This is the tragic moment a single mother woke up to find her young son dead beside her in bed.

Amanda Saucedo, from Lorain, Ohio, was awakened when one-month-old Ben started fussing in the middle of the night. After changing his diaper, she fed Ben to her bed.

The mother of two and former member of the US army dozed off, but when she awoke at eight in the morning, she understood something was wrong.

A pool of Ben’s blood was where he was discovered to be dead. The incident happened on November 11, 2014, and Amanda is still troubled by it.

I turned to face my dear Ben, who was permanently curled next to me, The Scientific Parent-reported Amanda, who also has a five-year-old son named Trae, as saying.

But there was a problem. His face was pale, and one of his nostrils was stuck halfway down. When I got to my feet, I discovered a bloody mess next to Ben.

“No,” I murmured to myself. This is not happening!

My 30-day-old son was in my arms when I gently shook him while yelling, “Ben! Get up! Ben, get up!” and laid him on his back.

Then, I understood he wouldn’t wake up. He had already left.

“I carried Ben downstairs as I paced my living room while talking to the (911) operator.

“She pressed me about starting CPR on several occasions. Each time, I told her that there was no reason. Ben walked away.

“He wasn’t like my Ben anymore, and his little stiff body was stiff in my arms. I was aware there was no hope. He was gone for a number of hours. “.

After asking Amanda about her drug and alcohol use, the police sent the case to an inquest.

Amanda continued the only question I had for the coroner: “Was Ben in pain when he died?

According to him, babies this small usually don’t feel pain when they suffocate.

“And at that point, guilt engulfed my entire being, including my life. Did I murder Ben?

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I didn’t roll over on him or lay down on him, but I was aware of that. The coroner says that smothering is another name for suffocation.

“Ben suffocated when, for some reason, I fell asleep. I told him that nothing was blocking Ben’s airway. I didn’t understand how this would happen if his mouth and nose weren’t covered.

“Despite the detective’s good nature, I got the impression that they were looking for me as if I had done something to make myself sleep for such a long time. It was empty, though.

“Today is the day I enter hell. That is the most terrible story to tell. Additionally, it doesn’t seem to get any easier. “.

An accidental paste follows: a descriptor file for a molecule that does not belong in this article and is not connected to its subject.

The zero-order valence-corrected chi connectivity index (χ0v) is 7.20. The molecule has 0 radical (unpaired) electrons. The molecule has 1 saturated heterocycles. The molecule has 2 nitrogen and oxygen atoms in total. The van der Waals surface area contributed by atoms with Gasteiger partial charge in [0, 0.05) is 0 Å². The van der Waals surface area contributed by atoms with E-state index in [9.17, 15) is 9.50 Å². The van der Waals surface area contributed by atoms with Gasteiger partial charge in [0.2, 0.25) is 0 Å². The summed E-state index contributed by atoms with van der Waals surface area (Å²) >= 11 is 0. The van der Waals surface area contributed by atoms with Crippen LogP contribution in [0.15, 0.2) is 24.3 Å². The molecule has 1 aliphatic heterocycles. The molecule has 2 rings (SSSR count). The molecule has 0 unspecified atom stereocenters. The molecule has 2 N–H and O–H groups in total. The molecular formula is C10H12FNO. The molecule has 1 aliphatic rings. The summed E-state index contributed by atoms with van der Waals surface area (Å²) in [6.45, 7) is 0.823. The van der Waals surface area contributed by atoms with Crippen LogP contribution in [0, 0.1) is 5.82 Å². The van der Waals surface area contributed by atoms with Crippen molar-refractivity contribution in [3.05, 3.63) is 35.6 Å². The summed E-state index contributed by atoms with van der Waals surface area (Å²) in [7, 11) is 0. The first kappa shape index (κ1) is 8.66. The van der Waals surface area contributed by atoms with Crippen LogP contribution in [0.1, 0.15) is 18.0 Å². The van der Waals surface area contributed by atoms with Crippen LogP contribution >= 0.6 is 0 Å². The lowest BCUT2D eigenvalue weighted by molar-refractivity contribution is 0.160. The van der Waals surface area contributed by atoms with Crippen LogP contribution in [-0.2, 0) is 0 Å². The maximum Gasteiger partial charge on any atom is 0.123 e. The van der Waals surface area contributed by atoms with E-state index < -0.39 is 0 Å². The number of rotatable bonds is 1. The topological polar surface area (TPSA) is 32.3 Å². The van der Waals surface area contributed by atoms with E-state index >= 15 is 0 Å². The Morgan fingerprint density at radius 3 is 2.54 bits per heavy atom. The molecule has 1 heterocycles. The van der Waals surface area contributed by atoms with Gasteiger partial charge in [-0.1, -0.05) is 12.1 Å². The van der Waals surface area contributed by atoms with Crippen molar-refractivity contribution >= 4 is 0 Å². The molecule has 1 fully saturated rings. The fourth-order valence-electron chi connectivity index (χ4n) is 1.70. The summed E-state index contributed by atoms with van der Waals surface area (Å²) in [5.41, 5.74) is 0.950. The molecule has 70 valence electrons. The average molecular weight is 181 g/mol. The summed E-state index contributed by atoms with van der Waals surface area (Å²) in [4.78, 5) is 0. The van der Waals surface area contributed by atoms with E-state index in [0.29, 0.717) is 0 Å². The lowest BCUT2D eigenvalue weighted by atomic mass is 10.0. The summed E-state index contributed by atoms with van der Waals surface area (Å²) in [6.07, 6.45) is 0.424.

Ben’s cause of death was listed as positional “asphyxiation due to hazardous sleep settings”, even though there was no evidence to support it. “.

I was furious and tormented by guilt, says Amanda of the decision. “.

“It goes without saying that when incidents like this happen, other people always want to make their conclusions and hypotheses about what must have gone wrong.

“Accidents in bed only happen to people who have been drinking, using drugs, or are obese, right?

The safe sleep guidelines outlined by the great attachment parenting doctors were unquestionably not followed by this parent or caregiver.

“The rest of the world is always looking for a fault—any excuse they can use to hold onto their fantasy that they would never go through this.

Sadly, they do, but no healthy baby dies away, right? Mine did. “.

Amanda is now spreading awareness about SUDI, SIDS, and the potential risks associated with sharing a bed with a tiny newborn.

“Losing a child is upsetting and upsetting,” she said. It is both furious and depressed.

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“The feelings triggered by grief are all at odds with one another. To spare others from this suffering, I would do anything.

“When this occurs, you lose your child and yourself. Your child’s death will permanently mark the beginning of the second phase of your life. You evolve with time.

Since Ben passed away, my duty has been to inform parents about good sleeping habits. However, this is only sometimes the case.

“There is a ton of information on the internet about how to bed share safely. I can’t agree with it now that Ben is gone.

Science has repeatedly shown that sharing a bed with a newborn increases their risk of dying from SIDS or SUID.

“Many people tell me that if their babies were to pass away while sleeping suddenly, they would rather have their child with them than by themselves. I’d also have to disagree there.

“I’ll take it with me to my grave that I’ll never know if my child would still be alive today if he had been allowed to sleep alone.

If Ben had died while I was learning the ABCs of safe sleep, I don’t think I would have had to deal with this level of ongoing shame and doubt.

I may never understand if his demise could have been prevented. I would not, however, want anyone to experience this sense of guilt or illogic. “.

Amanda gifts new parents to spread awareness, including Benny Bears and a short story that her child wrote.